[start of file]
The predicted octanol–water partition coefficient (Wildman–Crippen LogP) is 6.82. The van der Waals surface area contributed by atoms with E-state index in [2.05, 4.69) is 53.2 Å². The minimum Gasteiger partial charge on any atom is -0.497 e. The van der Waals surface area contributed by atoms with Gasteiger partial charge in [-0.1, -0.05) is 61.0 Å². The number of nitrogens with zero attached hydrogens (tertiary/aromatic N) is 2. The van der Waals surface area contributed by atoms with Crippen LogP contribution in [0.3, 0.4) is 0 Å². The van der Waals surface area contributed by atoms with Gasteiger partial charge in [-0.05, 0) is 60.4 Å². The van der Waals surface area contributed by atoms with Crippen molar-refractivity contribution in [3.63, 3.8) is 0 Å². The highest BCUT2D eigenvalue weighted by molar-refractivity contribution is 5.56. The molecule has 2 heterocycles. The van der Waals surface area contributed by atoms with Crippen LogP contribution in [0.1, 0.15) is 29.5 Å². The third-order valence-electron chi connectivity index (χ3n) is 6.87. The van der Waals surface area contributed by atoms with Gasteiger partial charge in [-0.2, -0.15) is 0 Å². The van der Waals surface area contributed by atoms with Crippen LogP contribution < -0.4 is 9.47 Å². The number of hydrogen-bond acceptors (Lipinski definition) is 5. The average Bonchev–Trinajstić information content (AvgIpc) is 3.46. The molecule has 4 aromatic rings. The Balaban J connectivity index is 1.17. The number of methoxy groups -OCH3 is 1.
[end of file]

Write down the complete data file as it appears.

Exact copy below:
The predicted octanol–water partition coefficient (Wildman–Crippen LogP) is 6.82. The van der Waals surface area contributed by atoms with E-state index in [2.05, 4.69) is 53.2 Å². The minimum Gasteiger partial charge on any atom is -0.497 e. The van der Waals surface area contributed by atoms with Gasteiger partial charge in [-0.1, -0.05) is 61.0 Å². The number of nitrogens with zero attached hydrogens (tertiary/aromatic N) is 2. The van der Waals surface area contributed by atoms with Crippen LogP contribution in [0.3, 0.4) is 0 Å². The van der Waals surface area contributed by atoms with Gasteiger partial charge in [-0.05, 0) is 60.4 Å². The van der Waals surface area contributed by atoms with Crippen molar-refractivity contribution in [3.63, 3.8) is 0 Å². The highest BCUT2D eigenvalue weighted by molar-refractivity contribution is 5.56. The molecule has 2 heterocycles. The van der Waals surface area contributed by atoms with Crippen LogP contribution in [0.1, 0.15) is 29.5 Å². The third-order valence-electron chi connectivity index (χ3n) is 6.87. The van der Waals surface area contributed by atoms with Gasteiger partial charge in [-0.2, -0.15) is 0 Å². The van der Waals surface area contributed by atoms with Crippen LogP contribution < -0.4 is 9.47 Å². The number of hydrogen-bond acceptors (Lipinski definition) is 5. The average Bonchev–Trinajstić information content (AvgIpc) is 3.46. The molecule has 4 aromatic rings. The Balaban J connectivity index is 1.17. The number of methoxy groups -OCH3 is 1.